Bullying is prevalent in high schools and can lead to a lack of a sense of belonging. According to a new study, 51 percent of high school students say they have witnessed bullying at their school. When it comes to reporting, just under half (49 percent) say they would be comfortable talking to a teacher about bullying they witnessed, while just 34 percent would be comfortable if they were the ones being bullied.
Iowa City Community School District, which serves over 14,000 students in grades K-12, uses Qualtrics to make it easier for students to communicate their concerns about bullying, sexual assault or harassment, discrimination and school safety to administrators. Students can scan QR codes on posters prominently displayed in bathrooms, cafeterias and hallways to report what they have witnessed or experienced, anonymously or not. Students can even upload videos, pictures or screenshots to help identify the problem.
The “Say Something” campaign has resulted in more than 300 reports, triggering automatic emails to principals and select administrators, who have then taken quick action to protect students in cases of bullying, sexual harassment, hazing and more.
“Before we had this campaign in place, the process to submit a concern or report an incident was very formal, and students were not always comfortable,” said Kristin Pedersen, director of Community Relations at Iowa City Community School District. “Qualtrics has given us a tool that utilizes something students already have in their hands — their phones. In these sensitive situations, it can make the difference between a student feeling helpless and a student getting the support that they need.”
Ultimately, taking action based on the reports submitted increases trust between students and administrators and makes the schools across the district a safer, more inclusive community for everyone, Pedersen added.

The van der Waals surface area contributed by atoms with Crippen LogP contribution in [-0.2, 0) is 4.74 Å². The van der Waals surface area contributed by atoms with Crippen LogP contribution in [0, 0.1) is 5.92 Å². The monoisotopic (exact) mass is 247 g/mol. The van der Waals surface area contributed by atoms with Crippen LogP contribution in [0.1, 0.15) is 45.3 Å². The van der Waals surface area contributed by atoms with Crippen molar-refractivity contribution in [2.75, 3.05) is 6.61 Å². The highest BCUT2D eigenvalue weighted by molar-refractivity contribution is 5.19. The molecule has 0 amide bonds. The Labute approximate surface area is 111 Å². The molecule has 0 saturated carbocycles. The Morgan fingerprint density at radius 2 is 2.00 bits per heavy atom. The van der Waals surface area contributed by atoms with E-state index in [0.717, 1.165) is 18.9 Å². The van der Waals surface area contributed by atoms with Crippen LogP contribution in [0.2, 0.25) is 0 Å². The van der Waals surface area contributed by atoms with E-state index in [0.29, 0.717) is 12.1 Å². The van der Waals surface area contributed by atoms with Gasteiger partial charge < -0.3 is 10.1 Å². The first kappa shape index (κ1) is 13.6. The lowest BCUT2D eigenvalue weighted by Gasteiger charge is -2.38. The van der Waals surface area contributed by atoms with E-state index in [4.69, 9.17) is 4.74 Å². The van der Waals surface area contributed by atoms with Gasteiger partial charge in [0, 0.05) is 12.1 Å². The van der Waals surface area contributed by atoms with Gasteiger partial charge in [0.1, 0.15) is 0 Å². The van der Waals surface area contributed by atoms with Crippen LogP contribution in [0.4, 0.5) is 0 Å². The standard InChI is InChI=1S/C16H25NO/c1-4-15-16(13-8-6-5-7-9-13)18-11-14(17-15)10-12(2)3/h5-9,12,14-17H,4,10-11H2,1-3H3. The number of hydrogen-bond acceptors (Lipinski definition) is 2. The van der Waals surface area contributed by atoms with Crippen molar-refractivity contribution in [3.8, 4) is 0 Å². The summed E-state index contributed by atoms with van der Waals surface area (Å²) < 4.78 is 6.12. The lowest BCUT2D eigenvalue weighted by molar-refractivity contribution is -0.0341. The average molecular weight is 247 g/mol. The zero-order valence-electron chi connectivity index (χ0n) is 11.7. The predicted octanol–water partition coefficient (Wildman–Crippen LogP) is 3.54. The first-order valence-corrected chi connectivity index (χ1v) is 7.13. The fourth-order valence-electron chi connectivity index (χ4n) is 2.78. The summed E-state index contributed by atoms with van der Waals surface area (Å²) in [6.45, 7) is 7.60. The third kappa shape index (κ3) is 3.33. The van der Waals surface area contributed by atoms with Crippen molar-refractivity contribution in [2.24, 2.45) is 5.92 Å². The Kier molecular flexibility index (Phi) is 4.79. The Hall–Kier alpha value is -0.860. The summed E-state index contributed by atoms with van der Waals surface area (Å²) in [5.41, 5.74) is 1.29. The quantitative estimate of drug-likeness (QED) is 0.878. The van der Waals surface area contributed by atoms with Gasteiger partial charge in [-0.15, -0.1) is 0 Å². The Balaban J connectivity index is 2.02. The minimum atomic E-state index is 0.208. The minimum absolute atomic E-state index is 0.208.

Key study findings
Many teenage students say the events of the pandemic over the past two years have made them feel less connected to peers, teachers and staff. However, according to the research above, students who report feeling like they belong are more likely to say they plan to graduate from their current school (by 9 percentage points).
With mental health issues on the rise for young people and increasing concern about the risk of self-harm and violence as a result, educators are focusing more of their attention on teaching social-emotional skills like social awareness and relationship-building, as well as creating a network of support for students to rely on when facing personal challenges.
However, a large percentage of teenagers do not currently feel like they are part of their school community, and more than a quarter (26 percent) have been the target of bullying. Although a majority of high school students (56 percent) are confident they can call or text a classmate if they have a question about an assignment, just 40 percent are confident they can go to another student for emotional support, and only 38 percent are confident they can rely on other students to help them make friends.
When it comes to teachers, 66 percent of students say they would be comfortable discussing an academic problem, while only 32 percent say they would be comfortable discussing a personal problem.
In contrast, in college — where students exercise greater choice in whether to attend school and where — 81 percent of students feel like they belong at their school and 86 percent of students are glad they attend their school. College students also report higher levels of confidence in their ability to rely on classmates and faculty for both academic help and emotional support.
“These findings emphasize how important it is for school leaders to understand how their students are feeling, identify those who may be struggling and take urgent action to help them feel like school is a place where they belong,” said Katie Johnson, principal research analyst for education at Qualtrics. “Belonging is a critical component of a school culture that supports social and emotional learning, which is important for both academic success and student well-being.”
This press release originally appeared online.